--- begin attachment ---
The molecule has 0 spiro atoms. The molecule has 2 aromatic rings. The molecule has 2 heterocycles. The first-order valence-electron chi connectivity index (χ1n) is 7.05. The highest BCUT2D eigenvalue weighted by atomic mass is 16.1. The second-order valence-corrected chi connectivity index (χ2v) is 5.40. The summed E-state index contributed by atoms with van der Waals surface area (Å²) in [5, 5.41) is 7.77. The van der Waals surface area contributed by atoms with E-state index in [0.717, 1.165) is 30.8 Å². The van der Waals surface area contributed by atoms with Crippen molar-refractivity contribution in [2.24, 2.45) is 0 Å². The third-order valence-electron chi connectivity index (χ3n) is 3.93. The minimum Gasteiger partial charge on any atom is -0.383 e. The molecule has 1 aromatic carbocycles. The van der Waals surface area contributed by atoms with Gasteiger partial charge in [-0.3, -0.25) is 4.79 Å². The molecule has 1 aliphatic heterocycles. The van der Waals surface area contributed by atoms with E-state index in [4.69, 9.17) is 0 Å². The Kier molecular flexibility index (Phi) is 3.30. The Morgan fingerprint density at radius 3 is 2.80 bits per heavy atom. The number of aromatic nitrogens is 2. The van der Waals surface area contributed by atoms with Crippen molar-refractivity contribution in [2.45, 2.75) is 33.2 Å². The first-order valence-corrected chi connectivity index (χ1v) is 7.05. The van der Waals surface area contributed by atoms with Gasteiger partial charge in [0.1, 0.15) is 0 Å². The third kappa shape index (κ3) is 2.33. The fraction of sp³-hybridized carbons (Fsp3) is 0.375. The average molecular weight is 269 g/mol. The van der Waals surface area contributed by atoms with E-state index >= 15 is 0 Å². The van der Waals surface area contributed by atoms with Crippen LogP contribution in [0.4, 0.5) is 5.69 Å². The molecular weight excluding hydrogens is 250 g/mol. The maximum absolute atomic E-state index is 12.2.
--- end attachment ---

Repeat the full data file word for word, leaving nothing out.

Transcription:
The molecule has 0 spiro atoms. The molecule has 2 aromatic rings. The molecule has 2 heterocycles. The first-order valence-electron chi connectivity index (χ1n) is 7.05. The highest BCUT2D eigenvalue weighted by atomic mass is 16.1. The second-order valence-corrected chi connectivity index (χ2v) is 5.40. The summed E-state index contributed by atoms with van der Waals surface area (Å²) in [5, 5.41) is 7.77. The van der Waals surface area contributed by atoms with E-state index in [0.717, 1.165) is 30.8 Å². The van der Waals surface area contributed by atoms with Crippen molar-refractivity contribution in [2.24, 2.45) is 0 Å². The third-order valence-electron chi connectivity index (χ3n) is 3.93. The minimum Gasteiger partial charge on any atom is -0.383 e. The molecule has 1 aromatic carbocycles. The van der Waals surface area contributed by atoms with Gasteiger partial charge in [-0.3, -0.25) is 4.79 Å². The molecule has 1 aliphatic heterocycles. The van der Waals surface area contributed by atoms with E-state index in [4.69, 9.17) is 0 Å². The Kier molecular flexibility index (Phi) is 3.30. The Morgan fingerprint density at radius 3 is 2.80 bits per heavy atom. The number of aromatic nitrogens is 2. The van der Waals surface area contributed by atoms with Crippen molar-refractivity contribution in [2.45, 2.75) is 33.2 Å². The first-order valence-corrected chi connectivity index (χ1v) is 7.05. The van der Waals surface area contributed by atoms with Gasteiger partial charge in [0.1, 0.15) is 0 Å². The third kappa shape index (κ3) is 2.33. The fraction of sp³-hybridized carbons (Fsp3) is 0.375. The average molecular weight is 269 g/mol. The van der Waals surface area contributed by atoms with E-state index >= 15 is 0 Å². The van der Waals surface area contributed by atoms with Crippen LogP contribution in [0.4, 0.5) is 5.69 Å². The molecular weight excluding hydrogens is 250 g/mol. The maximum absolute atomic E-state index is 12.2.